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Tabernacle Hymn Singing At The Turner Sims


DouglasCorr
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I wonder if any other Message Boarders share my disappointment at yesterday afternoon’s event at the Turner Sims Concert Hall?

 

Billed as 'Vaughan Williams And The English Hymnal' and described as

 

Ralph Vaughan Williams was the Music Editor of the English Hymnal, a book described in its preface as ‘A collection of the best hymns in the English language’. As a tribute to the composer fifty years after his death join David Owen Norris, choir Cantores Michaelis and a raft of special guests to find out more about the immense musical impact which the book has had. You can also discover how its contents help paint a picture of Vaughan Williams’ life, his friends and interests. The concert includes performances of many of the book’s hymn tunes on an array of instruments including the Turner Sims organ as well as works associated with them including the Fantasia on a Theme of Thomas Tallis for string orchestra and the Three Preludes

 

So I expected something of a lecture with musical illustrations. There was much for a learned institution to talk about – what lead to the production of the hymnal- what the musical objectives were - what lead various composers to make their contributions – why the tempi so carefully assigned by VW are now largely ignored…. But instead, apart from a few short anecdotes, the audience was largely invited to sing through a jumbled selection of hymns from the EH. This luckily was a moving experience – the audience seemed to be packed with choral society singers – and the organ sounded magnificent.

 

There were all the right ingredients- the excellent Cantores Micaelis, the string orchestra – but there was no plan or serious information content. It became a Tabernacle style hymn singing event and a missed opportunity.

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I was playing the organ for this, and no, I wasn't disappointed at all! There were just over 180 people there who seemed to be enjoying themselves famously.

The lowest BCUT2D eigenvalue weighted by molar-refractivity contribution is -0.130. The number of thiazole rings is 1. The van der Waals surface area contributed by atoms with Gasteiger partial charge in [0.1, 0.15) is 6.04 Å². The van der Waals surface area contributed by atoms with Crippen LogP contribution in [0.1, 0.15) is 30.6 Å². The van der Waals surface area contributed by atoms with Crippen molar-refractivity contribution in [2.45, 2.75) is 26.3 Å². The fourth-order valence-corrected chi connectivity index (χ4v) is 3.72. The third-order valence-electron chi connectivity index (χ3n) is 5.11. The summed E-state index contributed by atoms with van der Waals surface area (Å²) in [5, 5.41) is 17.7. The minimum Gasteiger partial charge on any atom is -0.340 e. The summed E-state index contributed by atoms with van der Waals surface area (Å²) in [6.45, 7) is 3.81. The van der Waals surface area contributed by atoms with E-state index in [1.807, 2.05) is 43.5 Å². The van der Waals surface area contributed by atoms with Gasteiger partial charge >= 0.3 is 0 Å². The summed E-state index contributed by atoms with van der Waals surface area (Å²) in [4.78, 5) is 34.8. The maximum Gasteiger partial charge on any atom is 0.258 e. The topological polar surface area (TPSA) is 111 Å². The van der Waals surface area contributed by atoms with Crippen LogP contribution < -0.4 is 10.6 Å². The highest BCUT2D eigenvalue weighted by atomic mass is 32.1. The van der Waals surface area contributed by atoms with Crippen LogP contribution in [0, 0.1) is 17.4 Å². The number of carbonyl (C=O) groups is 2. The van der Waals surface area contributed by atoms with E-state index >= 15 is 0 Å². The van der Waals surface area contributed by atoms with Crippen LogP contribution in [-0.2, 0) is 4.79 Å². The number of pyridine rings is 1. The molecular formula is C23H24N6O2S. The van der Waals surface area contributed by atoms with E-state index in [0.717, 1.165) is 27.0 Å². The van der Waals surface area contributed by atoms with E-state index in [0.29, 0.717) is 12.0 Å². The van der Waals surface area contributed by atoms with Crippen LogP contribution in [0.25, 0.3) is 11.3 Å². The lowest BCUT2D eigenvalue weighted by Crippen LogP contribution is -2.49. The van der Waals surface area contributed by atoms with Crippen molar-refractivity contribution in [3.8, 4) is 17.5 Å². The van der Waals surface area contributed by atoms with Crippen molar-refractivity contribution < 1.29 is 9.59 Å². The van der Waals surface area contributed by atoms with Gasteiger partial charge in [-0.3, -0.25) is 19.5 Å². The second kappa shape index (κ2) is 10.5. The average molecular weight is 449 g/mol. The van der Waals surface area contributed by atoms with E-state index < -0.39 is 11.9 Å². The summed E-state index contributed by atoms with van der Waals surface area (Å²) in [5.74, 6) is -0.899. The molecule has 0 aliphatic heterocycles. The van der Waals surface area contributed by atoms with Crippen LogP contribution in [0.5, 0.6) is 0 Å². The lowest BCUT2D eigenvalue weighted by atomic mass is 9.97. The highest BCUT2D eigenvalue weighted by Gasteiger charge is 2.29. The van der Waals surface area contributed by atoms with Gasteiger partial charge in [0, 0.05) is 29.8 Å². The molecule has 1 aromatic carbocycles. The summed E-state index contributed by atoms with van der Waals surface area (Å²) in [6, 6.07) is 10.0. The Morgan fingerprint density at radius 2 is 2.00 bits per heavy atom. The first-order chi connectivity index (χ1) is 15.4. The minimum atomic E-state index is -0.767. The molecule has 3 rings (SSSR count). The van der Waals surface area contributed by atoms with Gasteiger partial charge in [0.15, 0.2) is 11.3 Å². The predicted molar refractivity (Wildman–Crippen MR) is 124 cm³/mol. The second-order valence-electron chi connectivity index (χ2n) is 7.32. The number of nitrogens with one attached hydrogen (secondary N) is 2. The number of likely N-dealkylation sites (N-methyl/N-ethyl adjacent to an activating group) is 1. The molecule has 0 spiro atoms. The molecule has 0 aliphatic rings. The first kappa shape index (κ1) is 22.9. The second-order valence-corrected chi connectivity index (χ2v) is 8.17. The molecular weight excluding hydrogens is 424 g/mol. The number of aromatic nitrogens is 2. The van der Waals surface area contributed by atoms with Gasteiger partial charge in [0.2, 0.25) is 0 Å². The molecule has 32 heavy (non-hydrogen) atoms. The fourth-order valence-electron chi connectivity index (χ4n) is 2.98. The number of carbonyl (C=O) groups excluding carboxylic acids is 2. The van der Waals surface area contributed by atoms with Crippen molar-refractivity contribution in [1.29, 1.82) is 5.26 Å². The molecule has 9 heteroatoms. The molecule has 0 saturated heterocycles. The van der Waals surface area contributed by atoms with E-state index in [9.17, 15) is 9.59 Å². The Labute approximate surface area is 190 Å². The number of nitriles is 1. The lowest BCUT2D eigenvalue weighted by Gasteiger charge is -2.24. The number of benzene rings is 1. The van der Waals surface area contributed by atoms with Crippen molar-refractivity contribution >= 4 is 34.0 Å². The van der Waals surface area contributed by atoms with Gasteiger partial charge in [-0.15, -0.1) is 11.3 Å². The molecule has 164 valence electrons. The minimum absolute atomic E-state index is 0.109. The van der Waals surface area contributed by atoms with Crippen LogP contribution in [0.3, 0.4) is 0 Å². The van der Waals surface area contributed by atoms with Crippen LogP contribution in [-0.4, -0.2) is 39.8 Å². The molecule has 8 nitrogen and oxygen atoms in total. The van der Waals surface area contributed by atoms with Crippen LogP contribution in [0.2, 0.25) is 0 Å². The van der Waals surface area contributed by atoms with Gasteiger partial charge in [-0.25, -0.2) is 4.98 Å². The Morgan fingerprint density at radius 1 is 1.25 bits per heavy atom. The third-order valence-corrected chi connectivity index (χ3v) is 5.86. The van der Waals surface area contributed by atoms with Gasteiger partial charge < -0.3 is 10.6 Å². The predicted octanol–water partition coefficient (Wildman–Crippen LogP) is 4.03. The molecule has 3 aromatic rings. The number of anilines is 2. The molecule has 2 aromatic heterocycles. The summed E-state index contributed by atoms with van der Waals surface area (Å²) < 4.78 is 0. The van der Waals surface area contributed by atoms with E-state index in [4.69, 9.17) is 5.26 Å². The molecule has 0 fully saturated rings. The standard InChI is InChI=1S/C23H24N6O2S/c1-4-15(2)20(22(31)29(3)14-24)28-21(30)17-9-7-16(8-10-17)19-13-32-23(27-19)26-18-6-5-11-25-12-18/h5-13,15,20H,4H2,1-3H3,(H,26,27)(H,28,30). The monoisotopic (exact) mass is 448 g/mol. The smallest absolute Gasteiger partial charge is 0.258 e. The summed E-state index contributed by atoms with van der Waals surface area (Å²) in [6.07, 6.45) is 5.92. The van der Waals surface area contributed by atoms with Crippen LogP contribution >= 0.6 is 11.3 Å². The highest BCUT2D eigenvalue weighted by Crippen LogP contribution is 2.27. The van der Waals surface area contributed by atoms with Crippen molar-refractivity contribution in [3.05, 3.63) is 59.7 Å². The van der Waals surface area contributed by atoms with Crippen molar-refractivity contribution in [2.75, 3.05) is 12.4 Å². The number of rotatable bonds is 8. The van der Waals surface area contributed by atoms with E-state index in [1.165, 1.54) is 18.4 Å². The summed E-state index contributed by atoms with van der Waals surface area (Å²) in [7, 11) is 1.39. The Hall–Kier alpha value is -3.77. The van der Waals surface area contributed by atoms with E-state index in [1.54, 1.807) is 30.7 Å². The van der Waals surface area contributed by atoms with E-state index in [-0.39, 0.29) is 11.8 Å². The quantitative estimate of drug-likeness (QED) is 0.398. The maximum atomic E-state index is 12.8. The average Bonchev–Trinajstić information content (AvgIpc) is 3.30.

The thing with David Owen Norris is he DOES actually tell you quite a lot, but he does it in such a way that you don't realise. Had the singing been less magnificent, then there probably would have been more talking. Certainly the atmosphere we were getting on stage was 'come on, let's have the next song'.

 

I hope that any disappointment you felt was assuaged by DON's magnificent performance of the Bach chorale arrangement - I've never known an atmostphere so electric - from start to finish of quite a slow work, not a single moment where the energy sagged.

 

(I hope there weren't too many message boarders there to witness me following this magnificent performance with a stunning but inadvertent false relation in the playover which followed! Perhaps this is the real cause of your disappointment.)

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Guest Patrick Coleman
There were all the right ingredients- the excellent Cantores Micaelis, the string orchestra – but there was no plan or serious information content. It became a Tabernacle style hymn singing event and a missed opportunity.

 

Are you upset because you thought the blurb suggested a lecture-based event, or are you being snotty about hymn singing events? The final sentence suggests the latter.

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  • 2 weeks later...

As there seems to have been no response from the originator of this topic, perhaps we can end with the following extracts from a review of the event in a national publication:

 

Dearmer’s collection was first published in 1906, and its centenary was duly toasted two years ago. That did not prevent the composer, pianist, lively radio presenter and all-round sage David Owen Norris from paying singular tribute to this hymnological landmark, as part of 2008’s celebrations of the 50th anniversary of the composer’s death.

 

Especially relevant to Lent was Mr. Norris’s inspired restoration to ‘Rockingham’ of the modal-sounding third line (the original by Samuel Webbe, posthumously published in 1820, and alluded to in RVW’s footnote), for Isaac Watt’s ‘When I survey the wondrous cross’. The emendation seemed utterly right, and infinitely preferable.

 

A splendid crowd-controller and ever-inventive rabble-rouser... added light was shone by Mr. Norris’s knowledgeable, spirited and well-versed commentary...

 

 

The organist was later described as 'supple' - certainly not a word which has been used before. Well, not in the Church Times, anyway.

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